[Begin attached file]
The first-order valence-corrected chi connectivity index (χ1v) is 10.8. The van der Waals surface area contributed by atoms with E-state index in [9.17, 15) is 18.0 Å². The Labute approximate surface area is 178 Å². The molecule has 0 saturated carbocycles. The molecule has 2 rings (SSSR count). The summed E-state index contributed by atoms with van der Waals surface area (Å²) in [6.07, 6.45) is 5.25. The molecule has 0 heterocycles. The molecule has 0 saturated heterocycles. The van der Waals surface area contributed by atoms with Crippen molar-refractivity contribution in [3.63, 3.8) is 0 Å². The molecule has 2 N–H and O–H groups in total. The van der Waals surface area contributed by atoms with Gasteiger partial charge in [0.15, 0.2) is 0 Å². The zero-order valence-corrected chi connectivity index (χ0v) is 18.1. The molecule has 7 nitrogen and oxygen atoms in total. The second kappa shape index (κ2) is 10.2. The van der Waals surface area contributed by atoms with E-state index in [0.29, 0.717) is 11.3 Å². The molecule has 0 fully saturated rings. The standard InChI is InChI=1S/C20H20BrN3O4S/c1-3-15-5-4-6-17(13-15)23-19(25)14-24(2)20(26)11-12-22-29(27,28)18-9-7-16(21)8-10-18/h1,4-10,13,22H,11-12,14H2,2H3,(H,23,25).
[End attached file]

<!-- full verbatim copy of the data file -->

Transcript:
The first-order valence-corrected chi connectivity index (χ1v) is 10.8. The van der Waals surface area contributed by atoms with E-state index in [9.17, 15) is 18.0 Å². The Labute approximate surface area is 178 Å². The molecule has 0 saturated carbocycles. The molecule has 2 rings (SSSR count). The summed E-state index contributed by atoms with van der Waals surface area (Å²) in [6.07, 6.45) is 5.25. The molecule has 0 heterocycles. The molecule has 0 saturated heterocycles. The van der Waals surface area contributed by atoms with Crippen molar-refractivity contribution in [3.63, 3.8) is 0 Å². The molecule has 2 N–H and O–H groups in total. The van der Waals surface area contributed by atoms with Gasteiger partial charge in [0.15, 0.2) is 0 Å². The zero-order valence-corrected chi connectivity index (χ0v) is 18.1. The molecule has 7 nitrogen and oxygen atoms in total. The second kappa shape index (κ2) is 10.2. The van der Waals surface area contributed by atoms with E-state index in [0.29, 0.717) is 11.3 Å². The molecule has 0 fully saturated rings. The standard InChI is InChI=1S/C20H20BrN3O4S/c1-3-15-5-4-6-17(13-15)23-19(25)14-24(2)20(26)11-12-22-29(27,28)18-9-7-16(21)8-10-18/h1,4-10,13,22H,11-12,14H2,2H3,(H,23,25).